Far from resolving its own internal problems of mass poverty, language barriers, religious and ethnic differences, a traditional caste system, a woefully poor infrastructure and vast health concerns, India feels its “coming together” is a trump card worthy of notice.

Outsiders and Indians alike often joke about the slow rate of change in India and its clutches to many ancient traditions and primitive lifestyles. “There is an old saying,” said an official in the U.S. State Department. “India is a country with more than 5,000 years of history, and somewhere in India, it still exists.”

True, “we are not interested as a society in the fast track,” said Sanjaya Baru, the prime minister's chief media adviser. However, that patience and a differing perspective are part of India's offering.

When the United States began its current war operations in Iraq, Bush “made the comment that you're either with us or against us,” Baru said, “I don't think India feels that way, or sees it like that.”

Take the F-16 fighter jets, for example.

India – with its explosive new economy based on outsourcing, global call centers, high-tech innovations and a giant new telecommunications industry – has many new billions of dollars to spend. While poverty begs and scratches on every window imaginable to India's parliament, officials nonetheless see the need of increased military spending given the threat of terrorism, a growing and unpredictable Chinese influence in the hemisphere and old tensions with rival neighbor Pakistan.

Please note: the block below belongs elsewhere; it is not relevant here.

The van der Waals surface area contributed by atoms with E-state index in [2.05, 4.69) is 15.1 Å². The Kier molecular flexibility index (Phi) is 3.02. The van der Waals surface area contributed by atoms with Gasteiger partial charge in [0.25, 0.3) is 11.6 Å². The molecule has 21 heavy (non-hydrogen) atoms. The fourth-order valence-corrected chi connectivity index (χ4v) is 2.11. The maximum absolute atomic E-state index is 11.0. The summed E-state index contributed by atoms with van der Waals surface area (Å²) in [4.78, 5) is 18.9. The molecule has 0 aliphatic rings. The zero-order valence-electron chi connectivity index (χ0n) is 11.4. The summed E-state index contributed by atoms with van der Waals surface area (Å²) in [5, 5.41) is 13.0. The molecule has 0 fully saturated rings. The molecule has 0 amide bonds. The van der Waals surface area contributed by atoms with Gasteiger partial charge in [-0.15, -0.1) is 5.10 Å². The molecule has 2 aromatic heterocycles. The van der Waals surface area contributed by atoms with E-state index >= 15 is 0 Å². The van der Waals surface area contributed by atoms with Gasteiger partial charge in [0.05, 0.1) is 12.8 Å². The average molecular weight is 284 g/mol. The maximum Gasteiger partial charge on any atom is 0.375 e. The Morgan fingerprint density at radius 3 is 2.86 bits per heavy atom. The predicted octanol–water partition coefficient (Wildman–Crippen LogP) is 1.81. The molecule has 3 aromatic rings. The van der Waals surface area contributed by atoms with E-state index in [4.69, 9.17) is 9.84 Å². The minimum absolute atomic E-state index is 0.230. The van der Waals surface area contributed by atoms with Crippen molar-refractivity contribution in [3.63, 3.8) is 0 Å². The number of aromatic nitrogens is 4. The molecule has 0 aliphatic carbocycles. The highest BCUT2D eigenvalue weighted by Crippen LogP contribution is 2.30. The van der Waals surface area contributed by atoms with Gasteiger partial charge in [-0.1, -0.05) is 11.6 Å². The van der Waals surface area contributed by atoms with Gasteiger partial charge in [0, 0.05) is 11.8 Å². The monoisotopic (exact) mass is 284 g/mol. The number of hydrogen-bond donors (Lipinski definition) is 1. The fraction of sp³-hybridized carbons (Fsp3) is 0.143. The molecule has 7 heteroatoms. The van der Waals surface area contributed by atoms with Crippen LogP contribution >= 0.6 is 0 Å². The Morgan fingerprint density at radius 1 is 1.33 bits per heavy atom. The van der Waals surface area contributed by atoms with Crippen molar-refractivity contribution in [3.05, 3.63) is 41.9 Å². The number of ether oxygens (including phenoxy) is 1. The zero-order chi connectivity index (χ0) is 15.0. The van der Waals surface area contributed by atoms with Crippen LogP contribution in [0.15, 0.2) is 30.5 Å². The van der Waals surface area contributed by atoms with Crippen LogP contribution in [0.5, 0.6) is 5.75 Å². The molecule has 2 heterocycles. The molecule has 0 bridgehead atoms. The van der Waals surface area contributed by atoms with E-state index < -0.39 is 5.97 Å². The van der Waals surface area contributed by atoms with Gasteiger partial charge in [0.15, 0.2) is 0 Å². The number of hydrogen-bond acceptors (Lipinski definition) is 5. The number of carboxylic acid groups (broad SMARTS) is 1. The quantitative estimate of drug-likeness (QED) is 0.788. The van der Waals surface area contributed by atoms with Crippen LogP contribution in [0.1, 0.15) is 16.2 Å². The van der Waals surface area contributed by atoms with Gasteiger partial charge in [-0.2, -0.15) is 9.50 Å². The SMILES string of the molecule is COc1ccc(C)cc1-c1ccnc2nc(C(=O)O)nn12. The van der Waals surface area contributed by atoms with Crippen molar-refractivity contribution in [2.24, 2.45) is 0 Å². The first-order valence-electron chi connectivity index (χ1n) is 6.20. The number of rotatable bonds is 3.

India, not yet self-sufficient in military manufacturing, wants to buy F-16s or newer jets from the United States to supplement its air force. The key word here is supplement. India has an aging fleet of old Soviet-style MiG fighters and a stockpile of French-made Mirage jets. But it likes to diversify its flight line so that it is not dependent of any one nation or outside philosophy for its arms needs.

The United States, meanwhile, is missing out where it comes to massive arms sales to India, and it knows it.